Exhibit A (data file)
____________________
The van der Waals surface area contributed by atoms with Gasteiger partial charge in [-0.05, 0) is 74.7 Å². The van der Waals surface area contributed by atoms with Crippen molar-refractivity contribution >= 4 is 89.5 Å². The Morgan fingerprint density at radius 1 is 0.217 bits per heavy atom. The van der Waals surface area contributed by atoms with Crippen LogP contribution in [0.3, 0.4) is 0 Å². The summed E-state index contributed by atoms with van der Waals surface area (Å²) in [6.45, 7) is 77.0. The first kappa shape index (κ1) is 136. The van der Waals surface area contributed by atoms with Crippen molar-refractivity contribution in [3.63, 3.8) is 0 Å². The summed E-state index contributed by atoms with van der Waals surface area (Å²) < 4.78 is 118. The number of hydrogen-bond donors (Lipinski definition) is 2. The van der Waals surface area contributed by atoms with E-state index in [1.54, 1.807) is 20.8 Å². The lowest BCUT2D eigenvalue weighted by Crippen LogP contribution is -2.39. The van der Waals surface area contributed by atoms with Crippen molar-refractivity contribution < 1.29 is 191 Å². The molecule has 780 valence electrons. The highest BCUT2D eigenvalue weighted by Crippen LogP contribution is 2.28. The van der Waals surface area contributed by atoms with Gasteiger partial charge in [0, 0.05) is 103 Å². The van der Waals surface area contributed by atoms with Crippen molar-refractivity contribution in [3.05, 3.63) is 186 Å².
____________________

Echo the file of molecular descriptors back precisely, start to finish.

The van der Waals surface area contributed by atoms with Gasteiger partial charge in [-0.05, 0) is 74.7 Å². The van der Waals surface area contributed by atoms with Crippen molar-refractivity contribution >= 4 is 89.5 Å². The Morgan fingerprint density at radius 1 is 0.217 bits per heavy atom. The van der Waals surface area contributed by atoms with Crippen LogP contribution in [0.3, 0.4) is 0 Å². The summed E-state index contributed by atoms with van der Waals surface area (Å²) in [6.45, 7) is 77.0. The first kappa shape index (κ1) is 136. The van der Waals surface area contributed by atoms with Crippen molar-refractivity contribution in [3.63, 3.8) is 0 Å². The summed E-state index contributed by atoms with van der Waals surface area (Å²) < 4.78 is 118. The number of hydrogen-bond donors (Lipinski definition) is 2. The van der Waals surface area contributed by atoms with E-state index in [1.54, 1.807) is 20.8 Å². The lowest BCUT2D eigenvalue weighted by Crippen LogP contribution is -2.39. The van der Waals surface area contributed by atoms with Crippen molar-refractivity contribution < 1.29 is 191 Å². The molecule has 780 valence electrons. The highest BCUT2D eigenvalue weighted by Crippen LogP contribution is 2.28. The van der Waals surface area contributed by atoms with Gasteiger partial charge in [0, 0.05) is 103 Å². The van der Waals surface area contributed by atoms with Crippen molar-refractivity contribution in [3.05, 3.63) is 186 Å².